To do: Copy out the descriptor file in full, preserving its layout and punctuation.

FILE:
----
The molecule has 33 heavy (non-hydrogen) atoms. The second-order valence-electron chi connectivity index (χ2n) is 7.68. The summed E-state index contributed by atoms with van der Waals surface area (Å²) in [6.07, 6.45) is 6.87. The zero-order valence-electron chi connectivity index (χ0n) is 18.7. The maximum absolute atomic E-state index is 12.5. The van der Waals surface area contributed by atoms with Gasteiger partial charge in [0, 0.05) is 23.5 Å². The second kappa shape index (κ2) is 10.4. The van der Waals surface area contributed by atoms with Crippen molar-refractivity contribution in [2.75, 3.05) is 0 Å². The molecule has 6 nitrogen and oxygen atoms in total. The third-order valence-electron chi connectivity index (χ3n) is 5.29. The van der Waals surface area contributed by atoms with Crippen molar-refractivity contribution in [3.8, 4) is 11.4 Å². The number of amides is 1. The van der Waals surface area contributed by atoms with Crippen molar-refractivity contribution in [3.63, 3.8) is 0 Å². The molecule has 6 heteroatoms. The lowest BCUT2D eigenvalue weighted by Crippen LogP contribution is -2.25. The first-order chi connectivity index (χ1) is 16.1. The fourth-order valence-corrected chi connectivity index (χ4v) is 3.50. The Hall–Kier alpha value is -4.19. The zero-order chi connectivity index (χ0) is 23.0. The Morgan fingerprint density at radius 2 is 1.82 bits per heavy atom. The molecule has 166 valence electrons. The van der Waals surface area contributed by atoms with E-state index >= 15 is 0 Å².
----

The molecule has 33 heavy (non-hydrogen) atoms. The second-order valence-electron chi connectivity index (χ2n) is 7.68. The summed E-state index contributed by atoms with van der Waals surface area (Å²) in [6.07, 6.45) is 6.87. The zero-order valence-electron chi connectivity index (χ0n) is 18.7. The maximum absolute atomic E-state index is 12.5. The van der Waals surface area contributed by atoms with Gasteiger partial charge in [0, 0.05) is 23.5 Å². The second kappa shape index (κ2) is 10.4. The van der Waals surface area contributed by atoms with Crippen molar-refractivity contribution in [2.75, 3.05) is 0 Å². The molecule has 6 nitrogen and oxygen atoms in total. The third-order valence-electron chi connectivity index (χ3n) is 5.29. The van der Waals surface area contributed by atoms with Crippen molar-refractivity contribution in [3.8, 4) is 11.4 Å². The number of amides is 1. The van der Waals surface area contributed by atoms with Crippen molar-refractivity contribution in [3.63, 3.8) is 0 Å². The molecule has 6 heteroatoms. The lowest BCUT2D eigenvalue weighted by Crippen LogP contribution is -2.25. The first-order chi connectivity index (χ1) is 16.1. The fourth-order valence-corrected chi connectivity index (χ4v) is 3.50. The Hall–Kier alpha value is -4.19. The zero-order chi connectivity index (χ0) is 23.0. The Morgan fingerprint density at radius 2 is 1.82 bits per heavy atom. The molecule has 166 valence electrons. The van der Waals surface area contributed by atoms with E-state index >= 15 is 0 Å².